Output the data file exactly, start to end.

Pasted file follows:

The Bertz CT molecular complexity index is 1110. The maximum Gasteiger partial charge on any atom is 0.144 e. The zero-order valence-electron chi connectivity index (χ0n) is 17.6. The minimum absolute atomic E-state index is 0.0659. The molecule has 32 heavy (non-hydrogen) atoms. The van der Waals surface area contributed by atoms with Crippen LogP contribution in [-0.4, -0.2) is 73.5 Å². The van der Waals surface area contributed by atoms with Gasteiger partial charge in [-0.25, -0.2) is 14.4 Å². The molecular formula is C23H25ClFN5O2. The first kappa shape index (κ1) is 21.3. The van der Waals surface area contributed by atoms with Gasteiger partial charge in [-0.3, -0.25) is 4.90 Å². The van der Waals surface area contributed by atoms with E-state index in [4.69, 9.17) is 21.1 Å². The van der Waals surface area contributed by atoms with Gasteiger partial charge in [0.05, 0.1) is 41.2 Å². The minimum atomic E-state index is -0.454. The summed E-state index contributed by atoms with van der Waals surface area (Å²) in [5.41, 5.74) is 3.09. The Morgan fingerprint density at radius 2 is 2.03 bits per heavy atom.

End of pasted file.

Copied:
The Bertz CT molecular complexity index is 1110. The maximum Gasteiger partial charge on any atom is 0.144 e. The zero-order valence-electron chi connectivity index (χ0n) is 17.6. The minimum absolute atomic E-state index is 0.0659. The molecule has 32 heavy (non-hydrogen) atoms. The van der Waals surface area contributed by atoms with Crippen LogP contribution in [-0.4, -0.2) is 73.5 Å². The van der Waals surface area contributed by atoms with Gasteiger partial charge in [-0.25, -0.2) is 14.4 Å². The molecular formula is C23H25ClFN5O2. The first kappa shape index (κ1) is 21.3. The van der Waals surface area contributed by atoms with Gasteiger partial charge in [-0.3, -0.25) is 4.90 Å². The van der Waals surface area contributed by atoms with E-state index in [4.69, 9.17) is 21.1 Å². The van der Waals surface area contributed by atoms with Gasteiger partial charge in [0.05, 0.1) is 41.2 Å². The minimum atomic E-state index is -0.454. The summed E-state index contributed by atoms with van der Waals surface area (Å²) in [5.41, 5.74) is 3.09. The Morgan fingerprint density at radius 2 is 2.03 bits per heavy atom.